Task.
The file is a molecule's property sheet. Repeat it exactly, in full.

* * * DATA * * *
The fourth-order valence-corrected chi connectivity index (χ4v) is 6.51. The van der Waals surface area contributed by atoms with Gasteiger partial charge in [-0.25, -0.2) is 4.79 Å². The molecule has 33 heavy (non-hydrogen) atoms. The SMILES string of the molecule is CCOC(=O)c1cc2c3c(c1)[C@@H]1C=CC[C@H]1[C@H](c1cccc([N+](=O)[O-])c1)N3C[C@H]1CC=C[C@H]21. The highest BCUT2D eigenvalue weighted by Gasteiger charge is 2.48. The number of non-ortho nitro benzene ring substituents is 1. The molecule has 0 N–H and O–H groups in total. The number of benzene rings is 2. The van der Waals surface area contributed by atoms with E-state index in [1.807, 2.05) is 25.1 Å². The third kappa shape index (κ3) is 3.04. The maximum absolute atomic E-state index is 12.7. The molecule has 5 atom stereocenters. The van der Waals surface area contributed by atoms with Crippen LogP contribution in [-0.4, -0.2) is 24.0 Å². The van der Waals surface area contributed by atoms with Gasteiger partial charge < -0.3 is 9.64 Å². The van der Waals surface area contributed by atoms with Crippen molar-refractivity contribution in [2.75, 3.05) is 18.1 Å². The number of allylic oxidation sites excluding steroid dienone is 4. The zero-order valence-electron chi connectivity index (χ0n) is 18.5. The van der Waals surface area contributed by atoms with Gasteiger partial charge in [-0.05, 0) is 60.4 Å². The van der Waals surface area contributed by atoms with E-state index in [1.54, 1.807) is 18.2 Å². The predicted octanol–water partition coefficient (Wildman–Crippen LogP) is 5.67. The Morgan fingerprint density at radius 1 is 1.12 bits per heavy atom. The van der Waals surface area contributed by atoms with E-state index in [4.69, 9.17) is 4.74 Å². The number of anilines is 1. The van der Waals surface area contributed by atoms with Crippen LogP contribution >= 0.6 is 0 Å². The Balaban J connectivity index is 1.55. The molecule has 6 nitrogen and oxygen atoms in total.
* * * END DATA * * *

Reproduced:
The fourth-order valence-corrected chi connectivity index (χ4v) is 6.51. The van der Waals surface area contributed by atoms with Gasteiger partial charge in [-0.25, -0.2) is 4.79 Å². The molecule has 33 heavy (non-hydrogen) atoms. The SMILES string of the molecule is CCOC(=O)c1cc2c3c(c1)[C@@H]1C=CC[C@H]1[C@H](c1cccc([N+](=O)[O-])c1)N3C[C@H]1CC=C[C@H]21. The highest BCUT2D eigenvalue weighted by Gasteiger charge is 2.48. The number of non-ortho nitro benzene ring substituents is 1. The molecule has 0 N–H and O–H groups in total. The number of benzene rings is 2. The van der Waals surface area contributed by atoms with E-state index in [1.807, 2.05) is 25.1 Å². The third kappa shape index (κ3) is 3.04. The maximum absolute atomic E-state index is 12.7. The molecule has 5 atom stereocenters. The van der Waals surface area contributed by atoms with Crippen LogP contribution in [-0.4, -0.2) is 24.0 Å². The van der Waals surface area contributed by atoms with Gasteiger partial charge < -0.3 is 9.64 Å². The van der Waals surface area contributed by atoms with Crippen molar-refractivity contribution in [2.75, 3.05) is 18.1 Å². The number of allylic oxidation sites excluding steroid dienone is 4. The zero-order valence-electron chi connectivity index (χ0n) is 18.5. The van der Waals surface area contributed by atoms with Gasteiger partial charge in [-0.05, 0) is 60.4 Å². The van der Waals surface area contributed by atoms with E-state index in [1.54, 1.807) is 18.2 Å². The predicted octanol–water partition coefficient (Wildman–Crippen LogP) is 5.67. The Morgan fingerprint density at radius 1 is 1.12 bits per heavy atom. The van der Waals surface area contributed by atoms with E-state index in [4.69, 9.17) is 4.74 Å². The number of anilines is 1. The van der Waals surface area contributed by atoms with Crippen LogP contribution >= 0.6 is 0 Å². The Balaban J connectivity index is 1.55. The molecule has 6 nitrogen and oxygen atoms in total.